Too much herd behavior among traders is making us feel anxious about the real state of the markets. The un-wisdom of crowds.
MARKET METAPHORS ARE LIKE license-plate numbers: everyone has one, but eventually they all get recirculated.
The thought struck last week that the market lately has seemed like a game of roulette, with a binary outcome of up or down, with almost every risk-asset class moving in tandem on whatever macro data item or currency relationship or policy utterance traders collectively deemed to be the key.
Doug Kass, of the hedge fund SeaBreeze Partners, had already gotten to this one, having written recently that "the equity market ... has morphed into a roulette-like casino setting in which risk is taken off and put on like the ball that falls into either black or red slots. And, as the U.S. stock market has been totally correlated -- you either win or lose depending on the color you bet on."
On May 17, this column got lucky in suggesting, "With 2004's market offering a rough guide for how 2010 has progressed, an emotional, wide trading range would seem the most plausible upcoming scenario, as macro/systemic fears vie with positive domestic economic trends for investors' attention." Within such a range, the market oscillates quickly from overbought to oversold, and investor sentiment flops irresolutely from upbeat to downcast.
The "interminable trading range" idea has become so ingrained in investor consciousness that it's time to muse about what might dislodge it. One common line is that the Nov. 2 elections and the related debate on tax policy will somehow usher in a new trend.
Maybe. It's true that midterm elections that tack against a first-term president's party have been known to please the market (see 1982 and 1994).
Yet, here's suggesting that not only is the interplay of politics and markets rather inscrutable, but the firm beliefs of the entrenched political cognoscenti on Wall Street often aren't borne out.
Consider quotations such as this: "Now, we can understand why [the president] would seek comfort in his old campaign theme of blame-the-[past decade]. No wonder [the president] is getting testy, while [the] labor secretary tells reporters he's searching for stimulus.
"Our own view is that [recent] tax increases have hurt both business incentives and consumer confidence, while [the] incredible looming health-care mandate suppresses job creation. Only a brave employer hires new workers when he has no idea how much they will cost. We do give the [president's] team high marks for giving the Federal Reserve a pass, a fact that has helped produce the marked plunge in long-term interest rates. Yet it's hardly reassuring that even lower rates don't seem to be lifting the real economy ... ."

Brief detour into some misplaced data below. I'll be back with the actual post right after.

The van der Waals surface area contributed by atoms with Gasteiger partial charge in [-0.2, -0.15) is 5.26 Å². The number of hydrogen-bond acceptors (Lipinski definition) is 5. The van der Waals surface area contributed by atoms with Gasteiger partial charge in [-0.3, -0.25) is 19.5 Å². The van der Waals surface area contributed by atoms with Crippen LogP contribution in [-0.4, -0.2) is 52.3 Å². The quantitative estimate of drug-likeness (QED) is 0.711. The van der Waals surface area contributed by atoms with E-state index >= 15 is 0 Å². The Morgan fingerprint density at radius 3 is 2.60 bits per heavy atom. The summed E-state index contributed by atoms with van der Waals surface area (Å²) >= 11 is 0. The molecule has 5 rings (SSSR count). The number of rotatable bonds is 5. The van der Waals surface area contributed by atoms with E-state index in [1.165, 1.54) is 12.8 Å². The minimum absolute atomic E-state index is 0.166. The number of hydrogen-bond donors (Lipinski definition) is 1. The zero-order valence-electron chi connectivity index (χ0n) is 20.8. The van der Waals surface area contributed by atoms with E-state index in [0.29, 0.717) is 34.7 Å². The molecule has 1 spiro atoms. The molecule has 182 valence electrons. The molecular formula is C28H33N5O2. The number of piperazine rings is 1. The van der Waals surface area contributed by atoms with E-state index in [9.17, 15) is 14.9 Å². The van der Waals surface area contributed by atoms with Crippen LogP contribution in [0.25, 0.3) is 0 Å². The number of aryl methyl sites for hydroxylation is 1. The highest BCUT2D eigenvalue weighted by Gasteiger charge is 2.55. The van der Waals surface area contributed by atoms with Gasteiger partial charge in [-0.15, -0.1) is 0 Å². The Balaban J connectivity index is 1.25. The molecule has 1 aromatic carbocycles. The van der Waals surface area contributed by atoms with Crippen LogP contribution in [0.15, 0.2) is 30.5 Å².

This is from a Wall Street Journal editorial on Sept. 9, 1993.
THE QUITE COMMON VIEW THAT Big Tech is "radical cheap" would be easier to accept if the sell side weren't so lopsidedly aboard this trade. Microsoft (Nasdaq: MSFT - News) has 34 analyst Buy ratings, seven Holds and no Sells. Apple (Nasdaq: AAPL - News), almost absurdly, has 47 Buys and three Holds, no Sells.
The consensus price targets for Microsoft, Apple, Intel (Nasdaq: INTC - News), Hewlett-Packard (NYSE: HPQ - News) and Google (Nasdaq: GOOG - News) are all 30% or more above current prices. It would be nice if more analysts -- who mostly came of age in a world when these stocks were chronically overpriced -- threw in the towel. Last week saw one downgrade, of HP to Neutral from Buy, by Maynard Um of UBS, in a report titled, "When valuation isn't enough," so now "only" 28 of 39 analysts recommend it.
The market, broadly, is sending the message that modest valuations, which most of the classic Big Tech stocks have going for them, is not enough for it given underleveraged and inefficient balance sheets, skimpy organic growth and miserly dividend policies. They are now treated as flush but mature companies -- and that's just how they're acting, by paying up to acquire smaller, rapidly growing upstarts.
Watching HP and Dell (Nasdaq: DELL - News) scrap for the right to buy data-storage firm 3Par (NYSE: PAR - News) -- a contest that sent 3Par's market value from $600 million to $3.1 billion in 10 days -- was like seeing a couple of wealthy men of leisure vie, with gifts and promises of material comfort, for the affections of a starlet.
With this as context, it is noteworthy that Big Media stocks, beneficiaries of many of the same digital-information mega-trends that excite tech investors, are less avidly promoted by Wall Street. Media executives are figuring out how to get paid for their globally portable brands and content, have strengthened balance sheets and have gotten religion on capital allocation and shareholder friendliness.